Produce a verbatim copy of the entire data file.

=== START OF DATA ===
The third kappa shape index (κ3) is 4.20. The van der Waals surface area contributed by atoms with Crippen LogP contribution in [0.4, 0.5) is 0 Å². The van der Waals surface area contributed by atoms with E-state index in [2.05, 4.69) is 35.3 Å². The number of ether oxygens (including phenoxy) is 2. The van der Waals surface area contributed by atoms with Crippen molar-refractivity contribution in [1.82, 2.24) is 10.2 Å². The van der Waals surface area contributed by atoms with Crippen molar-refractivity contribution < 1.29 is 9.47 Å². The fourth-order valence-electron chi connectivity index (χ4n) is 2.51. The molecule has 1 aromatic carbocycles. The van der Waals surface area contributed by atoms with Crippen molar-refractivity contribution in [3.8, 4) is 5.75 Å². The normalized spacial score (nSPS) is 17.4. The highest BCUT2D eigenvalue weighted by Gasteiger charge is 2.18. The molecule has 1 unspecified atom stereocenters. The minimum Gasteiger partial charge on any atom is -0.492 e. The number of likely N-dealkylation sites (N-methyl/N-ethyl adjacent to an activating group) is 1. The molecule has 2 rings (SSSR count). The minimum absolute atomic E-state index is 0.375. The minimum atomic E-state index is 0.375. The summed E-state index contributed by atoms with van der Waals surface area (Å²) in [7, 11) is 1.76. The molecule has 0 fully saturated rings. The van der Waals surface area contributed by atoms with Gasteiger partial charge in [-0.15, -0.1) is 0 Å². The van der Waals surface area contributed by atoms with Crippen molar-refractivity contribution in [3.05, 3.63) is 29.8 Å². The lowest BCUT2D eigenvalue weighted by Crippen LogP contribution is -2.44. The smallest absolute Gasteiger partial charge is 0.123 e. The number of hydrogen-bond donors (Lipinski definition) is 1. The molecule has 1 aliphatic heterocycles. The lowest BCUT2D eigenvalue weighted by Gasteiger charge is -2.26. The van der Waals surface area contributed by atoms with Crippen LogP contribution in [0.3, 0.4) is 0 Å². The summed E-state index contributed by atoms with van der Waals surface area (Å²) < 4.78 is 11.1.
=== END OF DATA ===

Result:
The third kappa shape index (κ3) is 4.20. The van der Waals surface area contributed by atoms with Crippen LogP contribution in [0.4, 0.5) is 0 Å². The van der Waals surface area contributed by atoms with E-state index in [2.05, 4.69) is 35.3 Å². The number of ether oxygens (including phenoxy) is 2. The van der Waals surface area contributed by atoms with Crippen molar-refractivity contribution in [1.82, 2.24) is 10.2 Å². The van der Waals surface area contributed by atoms with Crippen molar-refractivity contribution < 1.29 is 9.47 Å². The fourth-order valence-electron chi connectivity index (χ4n) is 2.51. The molecule has 1 aromatic carbocycles. The van der Waals surface area contributed by atoms with Crippen molar-refractivity contribution in [3.8, 4) is 5.75 Å². The normalized spacial score (nSPS) is 17.4. The highest BCUT2D eigenvalue weighted by Gasteiger charge is 2.18. The molecule has 1 unspecified atom stereocenters. The minimum Gasteiger partial charge on any atom is -0.492 e. The number of likely N-dealkylation sites (N-methyl/N-ethyl adjacent to an activating group) is 1. The molecule has 2 rings (SSSR count). The minimum absolute atomic E-state index is 0.375. The minimum atomic E-state index is 0.375. The summed E-state index contributed by atoms with van der Waals surface area (Å²) in [7, 11) is 1.76. The molecule has 0 fully saturated rings. The van der Waals surface area contributed by atoms with Gasteiger partial charge in [-0.15, -0.1) is 0 Å². The van der Waals surface area contributed by atoms with Crippen molar-refractivity contribution in [3.05, 3.63) is 29.8 Å². The lowest BCUT2D eigenvalue weighted by Crippen LogP contribution is -2.44. The smallest absolute Gasteiger partial charge is 0.123 e. The number of hydrogen-bond donors (Lipinski definition) is 1. The molecule has 1 aliphatic heterocycles. The lowest BCUT2D eigenvalue weighted by Gasteiger charge is -2.26. The van der Waals surface area contributed by atoms with Crippen LogP contribution in [0.3, 0.4) is 0 Å². The summed E-state index contributed by atoms with van der Waals surface area (Å²) < 4.78 is 11.1.